The freeze-thaw cycle involves the presence of snow and moisture, two elements that help create an enzyme that releases sugar into the sap and pressure in the trees that allow sap to flow. Winter dormancy is needed for trees to store sugars. Sap can then flow for 30-72 hours at a time, leading to a sugaring season of roughly 4-6 weeks. Spring is the ideal time for the freeze-thaw cycle to occur as temperatures fall below freezing at night and rise above freezing during the day.
But changing spring conditions and warmer winters are likely to shift and shorten the sap collection season, according to the USDA Climate Change Resource Center.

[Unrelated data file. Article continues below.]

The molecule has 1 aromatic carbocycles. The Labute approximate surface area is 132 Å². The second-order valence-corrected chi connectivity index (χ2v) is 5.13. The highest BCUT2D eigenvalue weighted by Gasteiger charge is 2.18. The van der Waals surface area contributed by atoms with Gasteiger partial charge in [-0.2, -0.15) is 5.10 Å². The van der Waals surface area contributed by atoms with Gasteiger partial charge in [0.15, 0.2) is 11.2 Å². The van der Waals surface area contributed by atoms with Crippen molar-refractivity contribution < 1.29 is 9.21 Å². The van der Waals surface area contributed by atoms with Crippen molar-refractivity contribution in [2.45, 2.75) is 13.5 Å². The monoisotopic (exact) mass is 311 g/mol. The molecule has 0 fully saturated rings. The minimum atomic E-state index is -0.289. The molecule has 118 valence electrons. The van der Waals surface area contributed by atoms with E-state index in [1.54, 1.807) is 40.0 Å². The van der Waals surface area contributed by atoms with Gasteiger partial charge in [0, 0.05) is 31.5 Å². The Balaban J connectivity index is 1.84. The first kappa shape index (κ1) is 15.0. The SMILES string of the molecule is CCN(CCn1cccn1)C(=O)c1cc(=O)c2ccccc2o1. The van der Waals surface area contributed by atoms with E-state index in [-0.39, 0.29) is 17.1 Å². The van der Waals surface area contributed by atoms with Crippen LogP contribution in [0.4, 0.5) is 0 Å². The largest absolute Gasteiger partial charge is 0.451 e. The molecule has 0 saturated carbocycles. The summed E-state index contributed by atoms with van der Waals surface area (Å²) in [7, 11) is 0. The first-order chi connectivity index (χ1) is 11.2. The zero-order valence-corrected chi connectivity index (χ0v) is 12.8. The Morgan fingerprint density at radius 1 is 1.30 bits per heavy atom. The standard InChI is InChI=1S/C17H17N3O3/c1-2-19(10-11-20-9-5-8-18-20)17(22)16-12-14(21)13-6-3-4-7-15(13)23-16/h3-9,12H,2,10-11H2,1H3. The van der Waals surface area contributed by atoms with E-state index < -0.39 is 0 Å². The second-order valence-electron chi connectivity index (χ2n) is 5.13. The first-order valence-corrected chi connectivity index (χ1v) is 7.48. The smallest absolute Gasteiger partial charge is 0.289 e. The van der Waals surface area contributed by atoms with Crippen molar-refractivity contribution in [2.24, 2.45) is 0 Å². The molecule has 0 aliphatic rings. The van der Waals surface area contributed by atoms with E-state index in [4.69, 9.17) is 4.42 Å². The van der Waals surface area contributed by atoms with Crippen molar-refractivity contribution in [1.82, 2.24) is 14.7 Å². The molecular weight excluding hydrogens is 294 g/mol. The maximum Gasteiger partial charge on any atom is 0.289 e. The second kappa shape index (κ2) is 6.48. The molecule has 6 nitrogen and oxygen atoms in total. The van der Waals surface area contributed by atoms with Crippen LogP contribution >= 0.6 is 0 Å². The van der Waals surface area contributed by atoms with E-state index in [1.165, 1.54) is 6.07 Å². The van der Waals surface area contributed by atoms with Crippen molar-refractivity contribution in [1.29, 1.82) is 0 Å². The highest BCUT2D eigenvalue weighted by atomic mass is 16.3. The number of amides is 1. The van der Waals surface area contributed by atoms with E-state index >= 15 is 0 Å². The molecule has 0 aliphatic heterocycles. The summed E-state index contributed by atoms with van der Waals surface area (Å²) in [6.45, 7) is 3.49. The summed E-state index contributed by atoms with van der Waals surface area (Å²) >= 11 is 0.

A 2016 study indicated 59% of maple producer have experienced earlier tapping seasons. Earlier springs also mean shorter harvesting times.
Dartmouth College released a study in 2019 that showed that by 2100, maple harvest season is likely to shift one month earlier than the previous two centuries.
This warming trend could spell real long-term trouble for maple producers in the Great Lakes region.
In addition to changing harvest seasons, since maple production is so heavily reliant on weather conditions, any variation in the pattern can impact how much or how little is yielded in any given harvest.
Dr. Joshua Rapp of the University of Massachusetts Amherst asserts that, along with the harvest season, tree health as well as the quality and quantity of sap available are impacted by climate change. As temperatures rise, and snowpack reduces, maple trees have developed symptoms of dieback, or the gradual death of branches which can cause long-term damage.